1. Dev and Rachel
    Their arc is a feature film. I don't know if that's what was intended, but it adds up to a really poetic 85-105 min movie about a relationship. Nashville and Mornings are perfect episodes. Not to mention their outcome in the finale.
  2. Positive Vs. Negative
    Like Parks & Rec, the characters are flawed, but inherently good people. I like spending time with them. A lot of shows have characters that are not likable but "interesting" and I'm tired of it. This is more of a trend in cinema, but it's bleeding into television. Master of None has me excited for their evolution in Season 2 and onward. I hope we get an episode dedicated to Lena Waithe's character!
  3. Dev's Parents
  4. Cinematic Touches
    The show in general takes a cinematic approach. Like Louie and Mad Men, the misc-en-scene, music, etc. is just as important as the story. @RachelP reference Woody Allen in her list, and she's right. There are vibes of Annie Hall, Manhattan, Hannah & Her Sisters all over this show!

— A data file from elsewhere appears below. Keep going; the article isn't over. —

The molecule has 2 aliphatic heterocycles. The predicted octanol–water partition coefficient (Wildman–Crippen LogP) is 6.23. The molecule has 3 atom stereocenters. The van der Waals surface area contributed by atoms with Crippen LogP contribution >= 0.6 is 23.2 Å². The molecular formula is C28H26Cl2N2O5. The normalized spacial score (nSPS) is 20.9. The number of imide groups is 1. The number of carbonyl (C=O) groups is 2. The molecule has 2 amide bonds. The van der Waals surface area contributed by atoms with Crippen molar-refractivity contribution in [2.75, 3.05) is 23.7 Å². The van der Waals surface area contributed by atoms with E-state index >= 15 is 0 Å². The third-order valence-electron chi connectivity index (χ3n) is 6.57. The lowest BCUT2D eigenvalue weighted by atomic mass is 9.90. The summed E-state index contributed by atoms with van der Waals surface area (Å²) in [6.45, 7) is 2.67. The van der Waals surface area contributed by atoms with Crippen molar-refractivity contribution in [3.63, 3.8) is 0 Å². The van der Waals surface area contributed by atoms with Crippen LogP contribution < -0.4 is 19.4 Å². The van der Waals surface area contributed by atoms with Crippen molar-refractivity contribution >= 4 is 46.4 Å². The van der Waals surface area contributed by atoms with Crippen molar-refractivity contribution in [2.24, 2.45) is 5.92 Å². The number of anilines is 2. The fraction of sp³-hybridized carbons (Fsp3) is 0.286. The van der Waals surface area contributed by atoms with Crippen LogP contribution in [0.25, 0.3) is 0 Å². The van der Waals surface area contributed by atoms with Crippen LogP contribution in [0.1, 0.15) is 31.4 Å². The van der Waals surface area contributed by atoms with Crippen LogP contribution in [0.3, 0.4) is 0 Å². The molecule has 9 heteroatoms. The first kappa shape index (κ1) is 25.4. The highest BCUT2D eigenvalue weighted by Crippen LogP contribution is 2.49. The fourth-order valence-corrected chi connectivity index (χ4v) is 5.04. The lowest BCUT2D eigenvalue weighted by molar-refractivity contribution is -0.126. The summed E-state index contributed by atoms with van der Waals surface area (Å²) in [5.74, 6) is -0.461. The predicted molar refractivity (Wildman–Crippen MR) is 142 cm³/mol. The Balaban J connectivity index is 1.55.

5. Harris Wittels
    The fact that he's credited as a producer and a "story by" credit for an episode made it more emotionally impactful. The fact that he is still affecting art in such a way is amazing, and if you've followed the guy's comedy, you can see his fingerprints on certain jokes (Aziz reference the turtle briefcase line in particular, which is hysterical).
  6. The Industry
    The show tackles diversity in show business in such a smart way, and it doesn't get preachy or sentimental about it.
  7. Gender
    The Guys Walking Home Vs. Girls Walking Home sequence could have been a viral sketch hit on its own, but expounds on it in a brilliant episode. The end result of Dev's feminist shift is handled in a great way that asks a lot of good questions.